Second-Wave Feminism

“I am woman, hear me roar.”

These commanding lyrics from Helen Reddy’s 1972 pop anthem encapsulate the feminist attitude, which multiplied throughout the 1970s. The 1970s feminist grew increasingly aware of her oppression and the silencing of her voice, amplifying her want and need to violently break out of the mold of the stereotypical, submissive woman.

As feminism moved away from inequality issues such as suffrage and property ownership, broader issues such as sexuality, family and reproductive rights took center stage. Fashion proved itself as one of the most powerful and effective ways for a woman to safely illustrate her independence and reveal her sexual freedom.

After the passing of the Civil Rights Act of 1964, which — specifically in Title VII— prohibits gender discrimination during the employment process, feminists sought to resolve sexuality and exploitation issues within the workplace. Flight attendants began to use Title VII to combat sexist rules, such as mandatory retirement for women in their thirties and the prohibition of continuing work as an attendant once married.

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(Conrad Bischoff)

These National Airlines flight attendants, often forced to wear buttons with the slogan “Fly Me,” grouped together to resist man’s attempt to sexualize the workers’ uniforms for male satisfaction. Instead, these women responded to their exploitation by replacing the button’s slogan with “Go Fly Yourself.”

This independent attitude reflected itself through the evolution of women’s fashion from conservative in the 1960s to rebellious, casual and chic in the ‘70s. In 1972, casual sportswear gained rapid popularity, as it enabled the busy, modern woman to appear effortlessly at ease, while simultaneously ensuring its functionality within the workplace. In 1974, Diane von Furstenberg designed her infamous wrap dress. The wrap dress began to symbolize women’s empowerment and liberation, as the dress allowed the working woman to maintain her professional functionality, while the v-shaped neckline and curve-hugging waist tie simultaneously accentuated the femininity of every woman’s body.Alongside the development of the working world, the 1970s

Alongside the development of the working world, the 1970s experienced a power shift from the moralities rooted in Christian tradition towards permissive societies, which reveled in greater sexual freedom and experimentation. Feminists insisted upon sexual liberation for women on both the physical and psychological level. An acceptance of sex outside of the traditional heterosexual, monogamous relationship followed the development of birth control in 1960. The pill provided women with the opportunity to prevent pregnancy, no longer forcing them into early motherhood. Instead they were granted with the freedom to pursue a higher education and a greater career. With the help of a contraceptive, a woman was not only entitled to economic independence, but was also at liberty to embrace her sexuality.Experimentation with sexuality and promiscuity found its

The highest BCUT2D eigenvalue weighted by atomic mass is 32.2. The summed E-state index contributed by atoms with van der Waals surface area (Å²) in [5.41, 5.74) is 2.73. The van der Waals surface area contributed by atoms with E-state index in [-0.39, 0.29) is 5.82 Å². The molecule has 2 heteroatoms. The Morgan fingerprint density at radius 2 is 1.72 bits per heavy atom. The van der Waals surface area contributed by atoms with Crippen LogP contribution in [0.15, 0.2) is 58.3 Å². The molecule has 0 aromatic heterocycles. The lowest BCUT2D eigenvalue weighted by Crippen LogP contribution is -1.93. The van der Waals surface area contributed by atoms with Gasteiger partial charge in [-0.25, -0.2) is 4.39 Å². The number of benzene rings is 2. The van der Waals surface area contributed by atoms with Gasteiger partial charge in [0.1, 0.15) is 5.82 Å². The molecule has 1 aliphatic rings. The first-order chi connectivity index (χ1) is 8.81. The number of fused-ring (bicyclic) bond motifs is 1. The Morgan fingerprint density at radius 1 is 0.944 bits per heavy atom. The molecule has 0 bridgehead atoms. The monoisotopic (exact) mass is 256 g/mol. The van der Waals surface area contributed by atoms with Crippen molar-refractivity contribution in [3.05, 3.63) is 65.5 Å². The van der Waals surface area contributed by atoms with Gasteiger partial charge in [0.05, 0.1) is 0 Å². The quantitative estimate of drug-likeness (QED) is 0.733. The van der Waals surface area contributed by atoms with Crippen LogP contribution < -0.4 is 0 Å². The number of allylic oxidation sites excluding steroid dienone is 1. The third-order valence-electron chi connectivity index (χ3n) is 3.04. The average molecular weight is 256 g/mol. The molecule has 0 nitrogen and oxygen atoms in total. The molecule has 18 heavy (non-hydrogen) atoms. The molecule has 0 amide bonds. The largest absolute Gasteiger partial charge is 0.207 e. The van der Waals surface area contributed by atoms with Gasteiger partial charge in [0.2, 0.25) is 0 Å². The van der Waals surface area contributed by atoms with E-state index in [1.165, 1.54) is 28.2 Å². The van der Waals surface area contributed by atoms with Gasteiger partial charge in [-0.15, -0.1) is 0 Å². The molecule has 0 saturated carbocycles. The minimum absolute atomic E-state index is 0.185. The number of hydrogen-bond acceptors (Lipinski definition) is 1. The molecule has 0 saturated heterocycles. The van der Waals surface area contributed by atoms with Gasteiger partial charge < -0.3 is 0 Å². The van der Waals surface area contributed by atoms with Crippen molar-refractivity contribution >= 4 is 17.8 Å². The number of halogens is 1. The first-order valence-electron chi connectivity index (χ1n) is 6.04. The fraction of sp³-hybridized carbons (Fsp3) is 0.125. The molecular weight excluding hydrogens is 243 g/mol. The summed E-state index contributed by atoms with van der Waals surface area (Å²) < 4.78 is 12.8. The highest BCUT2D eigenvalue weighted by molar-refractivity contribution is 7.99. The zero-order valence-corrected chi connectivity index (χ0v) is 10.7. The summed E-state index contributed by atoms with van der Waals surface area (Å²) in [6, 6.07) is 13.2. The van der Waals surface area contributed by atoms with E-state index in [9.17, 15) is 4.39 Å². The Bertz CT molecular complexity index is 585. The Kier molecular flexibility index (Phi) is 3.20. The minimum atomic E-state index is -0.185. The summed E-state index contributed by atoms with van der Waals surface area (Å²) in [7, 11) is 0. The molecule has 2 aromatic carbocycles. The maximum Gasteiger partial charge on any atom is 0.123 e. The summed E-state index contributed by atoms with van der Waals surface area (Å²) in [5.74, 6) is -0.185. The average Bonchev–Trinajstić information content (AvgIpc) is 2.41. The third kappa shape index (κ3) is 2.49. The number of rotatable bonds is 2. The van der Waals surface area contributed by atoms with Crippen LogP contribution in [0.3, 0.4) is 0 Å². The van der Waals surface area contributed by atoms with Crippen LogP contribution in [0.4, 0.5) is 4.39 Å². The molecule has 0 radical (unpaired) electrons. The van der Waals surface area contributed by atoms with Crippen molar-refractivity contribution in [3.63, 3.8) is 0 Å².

Experimentation with sexuality and promiscuity found its outlet in the form of midi-skirts, emphasizing the midriff, waist and hips of a woman’s body. Knee-high boots, often paired with these skirts, worked to lengthen female legs. The celebration of form-fitting garments characterized sexual liberation, ranging in forms from tight bell-bottoms to the infamous short-shorts known as “hot pants.” While many feminists condemned the popularity of sexy fashions, other women believed in their personal right to claim ownership of their bodies by accentuating the female figure in whatever way they deemed fit. The legacy and strength of the historical liberation movement remains forever encapsulated within the chic, casual styles of the 1970s fashion industries.

Published in Washington Square News’ Fringe 2015-2016 Issue

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